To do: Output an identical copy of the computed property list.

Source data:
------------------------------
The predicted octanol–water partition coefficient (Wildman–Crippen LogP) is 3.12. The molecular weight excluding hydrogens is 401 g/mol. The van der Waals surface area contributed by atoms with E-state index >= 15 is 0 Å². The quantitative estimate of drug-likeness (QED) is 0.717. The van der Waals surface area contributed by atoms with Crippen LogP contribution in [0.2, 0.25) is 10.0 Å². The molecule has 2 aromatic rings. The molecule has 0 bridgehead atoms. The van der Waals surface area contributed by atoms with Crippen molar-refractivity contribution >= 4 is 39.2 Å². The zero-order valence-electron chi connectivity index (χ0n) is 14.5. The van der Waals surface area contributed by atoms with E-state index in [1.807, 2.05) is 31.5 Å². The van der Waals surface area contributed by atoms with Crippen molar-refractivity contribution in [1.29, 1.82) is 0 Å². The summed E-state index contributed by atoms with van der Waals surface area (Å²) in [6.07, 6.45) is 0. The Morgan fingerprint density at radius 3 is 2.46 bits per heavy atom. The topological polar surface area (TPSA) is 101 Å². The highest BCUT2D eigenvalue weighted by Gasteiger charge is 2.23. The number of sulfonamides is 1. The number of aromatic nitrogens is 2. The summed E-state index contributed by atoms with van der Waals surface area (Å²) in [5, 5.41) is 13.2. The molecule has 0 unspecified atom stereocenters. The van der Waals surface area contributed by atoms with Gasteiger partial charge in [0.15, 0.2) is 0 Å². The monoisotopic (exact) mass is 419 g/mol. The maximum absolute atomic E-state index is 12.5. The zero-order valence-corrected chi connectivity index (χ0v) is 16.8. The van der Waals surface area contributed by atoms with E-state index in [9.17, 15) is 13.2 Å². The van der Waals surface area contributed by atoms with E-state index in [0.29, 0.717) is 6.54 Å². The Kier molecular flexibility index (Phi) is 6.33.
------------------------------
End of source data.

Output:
The predicted octanol–water partition coefficient (Wildman–Crippen LogP) is 3.12. The molecular weight excluding hydrogens is 401 g/mol. The van der Waals surface area contributed by atoms with E-state index >= 15 is 0 Å². The quantitative estimate of drug-likeness (QED) is 0.717. The van der Waals surface area contributed by atoms with Crippen LogP contribution in [0.2, 0.25) is 10.0 Å². The molecule has 2 aromatic rings. The molecule has 0 bridgehead atoms. The van der Waals surface area contributed by atoms with Crippen molar-refractivity contribution >= 4 is 39.2 Å². The zero-order valence-electron chi connectivity index (χ0n) is 14.5. The van der Waals surface area contributed by atoms with E-state index in [1.807, 2.05) is 31.5 Å². The van der Waals surface area contributed by atoms with Crippen molar-refractivity contribution in [1.29, 1.82) is 0 Å². The summed E-state index contributed by atoms with van der Waals surface area (Å²) in [6.07, 6.45) is 0. The Morgan fingerprint density at radius 3 is 2.46 bits per heavy atom. The topological polar surface area (TPSA) is 101 Å². The highest BCUT2D eigenvalue weighted by Gasteiger charge is 2.23. The number of sulfonamides is 1. The number of aromatic nitrogens is 2. The summed E-state index contributed by atoms with van der Waals surface area (Å²) in [5, 5.41) is 13.2. The molecule has 0 unspecified atom stereocenters. The van der Waals surface area contributed by atoms with Gasteiger partial charge in [0.15, 0.2) is 0 Å². The monoisotopic (exact) mass is 419 g/mol. The maximum absolute atomic E-state index is 12.5. The zero-order valence-corrected chi connectivity index (χ0v) is 16.8. The van der Waals surface area contributed by atoms with E-state index in [9.17, 15) is 13.2 Å². The van der Waals surface area contributed by atoms with E-state index in [0.29, 0.717) is 6.54 Å². The Kier molecular flexibility index (Phi) is 6.33.